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Henderson, Brewers 'pen shuts down Giants

The SportsXchange

SAN FRANCISCO -- Jim Henderson waited almost a month to prove he could be a multiple-inning closer.

He wasn't about to blow the opportunity Tuesday night, even with Pablo Sandoval standing between him and his goal.

Henderson retired Sandoval on a fly to left field to strand the potential tying run on third base in the eighth inning, then finished off the first four-out save of his career with a hitless ninth, allowing the Milwaukee Brewers to hold off the San Francisco Giants 3-1.

Wily Peralta carried a shutout into the seventh inning, and Carlos Gomez gave the Brewers a lead they never relinquished with a second-inning home run as Milwaukee made the most of just five hits to even the four-game series 1-1.

"We wanted to win the ballgame," Brewers manager Ron Roenicke said of calling upon his closer, Henderson, in the eighth inning. "Whatever we thought we had to do to win it."

Four of the Brewers' five hits came off hard-luck losing pitcher Matt Cain (7-7), who was outpitched by Peralta (8-11).

In winning for the first time since July 14, Peralta left with one out in the bottom of the seventh, up 2-0 but with runners on second and third. Right-hander Brandon Kintzler came on to get the final two outs of the inning, allowing the Giants' only run of the night on pinch hitter Joaquin Arias' grounder to second.

Peralta held the Giants to five hits and one run after he'd allowed 12 runs over 8 2/3 innings in his previous two starts. He walked two and struck out six.

"When you get a lead, you don't have to be so perfect," he said of his turnaround. "Sometimes you try to do too much. I was just trying to get guys out when you have two on the board."

The Giants also stranded the potential tying run on third base in the eighth. Brandon Crawford just missed an inning-opening home run, settling for a double high off the bricks in right field. Right-hander Rob Wooten replaced Kintzler at that point and retired the only two Giants he faced, including getting reigning National League Most Valuable Player Buster Posey on a grounder to third with one out and Crawford on third.

Roenicke then signaled for Henderson, who blew three saves when brought into games in the eighth inning in June. He hadn't gotten an opportunity to record a multiple-inning save since walking four in the eighth and suffering a loss against the Arizona Diamondbacks on July 11.

"The last time I tried to get more than three outs, all heck broke loose," said Henderson, who followed up the key out in the eighth by pitching a hitless ninth after the Brewers tacked on an insurance run in the top of the inning. He earned his 16th save.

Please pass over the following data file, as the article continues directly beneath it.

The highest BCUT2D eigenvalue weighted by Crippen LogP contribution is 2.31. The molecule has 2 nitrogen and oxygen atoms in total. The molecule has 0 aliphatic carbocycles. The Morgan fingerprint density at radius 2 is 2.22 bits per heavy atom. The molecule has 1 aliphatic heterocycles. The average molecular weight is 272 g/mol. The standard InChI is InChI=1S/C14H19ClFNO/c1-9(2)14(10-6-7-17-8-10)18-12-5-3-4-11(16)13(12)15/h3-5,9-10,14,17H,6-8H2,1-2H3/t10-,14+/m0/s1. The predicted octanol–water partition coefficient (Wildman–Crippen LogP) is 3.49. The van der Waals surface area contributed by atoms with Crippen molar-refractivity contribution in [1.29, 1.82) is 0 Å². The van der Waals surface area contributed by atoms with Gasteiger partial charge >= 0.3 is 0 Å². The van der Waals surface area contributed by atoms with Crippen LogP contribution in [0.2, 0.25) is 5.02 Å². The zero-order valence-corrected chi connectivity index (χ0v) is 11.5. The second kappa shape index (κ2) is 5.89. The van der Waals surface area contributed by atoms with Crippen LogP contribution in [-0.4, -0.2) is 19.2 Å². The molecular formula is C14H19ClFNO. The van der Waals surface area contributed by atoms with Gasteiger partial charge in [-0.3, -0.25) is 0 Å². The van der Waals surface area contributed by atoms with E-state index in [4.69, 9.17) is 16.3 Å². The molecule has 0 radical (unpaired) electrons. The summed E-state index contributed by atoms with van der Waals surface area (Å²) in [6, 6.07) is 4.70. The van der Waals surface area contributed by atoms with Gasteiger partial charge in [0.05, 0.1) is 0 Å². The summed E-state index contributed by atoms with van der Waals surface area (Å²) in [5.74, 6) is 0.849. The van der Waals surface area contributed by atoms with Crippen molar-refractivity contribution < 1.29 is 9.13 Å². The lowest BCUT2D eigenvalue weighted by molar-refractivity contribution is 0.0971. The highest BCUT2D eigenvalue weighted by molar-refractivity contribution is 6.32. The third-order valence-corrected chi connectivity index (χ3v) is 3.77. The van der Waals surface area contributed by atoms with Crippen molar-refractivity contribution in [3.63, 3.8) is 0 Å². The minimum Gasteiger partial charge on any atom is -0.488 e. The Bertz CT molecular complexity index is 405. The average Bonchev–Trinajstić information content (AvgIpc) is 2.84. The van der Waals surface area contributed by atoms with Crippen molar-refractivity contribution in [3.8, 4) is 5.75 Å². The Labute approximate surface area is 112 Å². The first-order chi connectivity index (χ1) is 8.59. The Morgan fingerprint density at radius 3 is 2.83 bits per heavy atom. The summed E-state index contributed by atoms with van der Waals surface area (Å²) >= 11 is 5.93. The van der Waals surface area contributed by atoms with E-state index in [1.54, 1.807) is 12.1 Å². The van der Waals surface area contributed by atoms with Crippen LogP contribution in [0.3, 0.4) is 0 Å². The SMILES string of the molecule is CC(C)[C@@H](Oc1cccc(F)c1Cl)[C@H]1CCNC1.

"Sometimes you are going to have to record more than three outs," Henderson said. "That's been my goal. Ron hasn't let me do that ever since (the Arizona game)."

Milwaukee (48-65) won for the 40th consecutive time this season when leading after eight innings. Three Brewers relievers allowed just one hit over the final 2 2/3 innings.

"Fantastic," Henderson said of the relief work. "Tonight was a night when everybody picked everybody up."

The Giants' defense certainly didn't do the same for the team's pitchers. Milwaukee's last two runs were directly tied to San Francisco errors, even if only one of the two was considered unearned.

Cain allowed just four hits in seven innings, but three went for extra bases, including Gomez's solo shot to left field in the second. The right-hander gave up two runs, striking out six without walking a batter.

The Brewers' ninth-inning run was unearned after an error on second baseman Arias allowed Norichika Aoki to go from first to third with no outs. Aoki, who also scored Milwaukee's second run five innings earlier, raced home from third on Jonathan Lucroy's sacrifice fly to right field off the third Giants pitcher, Sandy Rosario.

Losing for the 11th time in their last 16 games, the Giants (50-62) out-hit the Brewers 6-5.

Gomez's home run was his 18th of the season and first since July 26. He had been hitless in his previous 18 at-bats.

The home run was the first allowed by Cain in his past eight starts. He began the season by giving up 16 homers in his first 14 starts.

Cain allowed only one other hit in the first five innings, but it also helped produce a run. Aoki doubled to lead off the fourth, and he scored to make it 2-0 one out later when Posey, the Giants' catcher, threw errantly while trying to pick him off third base.

"I tried to be a little bit too quick with it," Posey said of the called play. "That was the biggest issue."

The Giants went just 1-for-9 with runners in scoring position, Posey's late failure extended his slump in those situations to 1-for-11.

"It's frustrating," he said. "Our pitchers have been doing a really good job. All of us (hitters) take a lot of pride in being in that situation and coming through."

NOTES: Gomez's homer produced the 68th earned run of the season off Cain, who allowed only 68 earned runs all of last season. ... With Lucroy making just his second career start at first base, the Brewers used their 53rd different starting lineup in the past 65 games. ... Roenicke announced that the Brewers would activate RHP Marco Estrada from his injury rehab at Triple-A Nashville for a start Wednesday against Giants All-Star LHP Madison Bumgarner. ... Giants manager Bruce Bochy disclosed before the game the organization considered signing veteran LHP Ted Lilly to a minor league contract earlier in the day, but the 37-year-old couldn't pass his physical. ... Giants LHP Barry Zito was presented the Lou Gehrig Award by the Phi Delta Theta fraternity in a pregame, on-field ceremony. The honor is bestowed annually on the major league player who best exemplifies Gehrig's courage and unselfish character.
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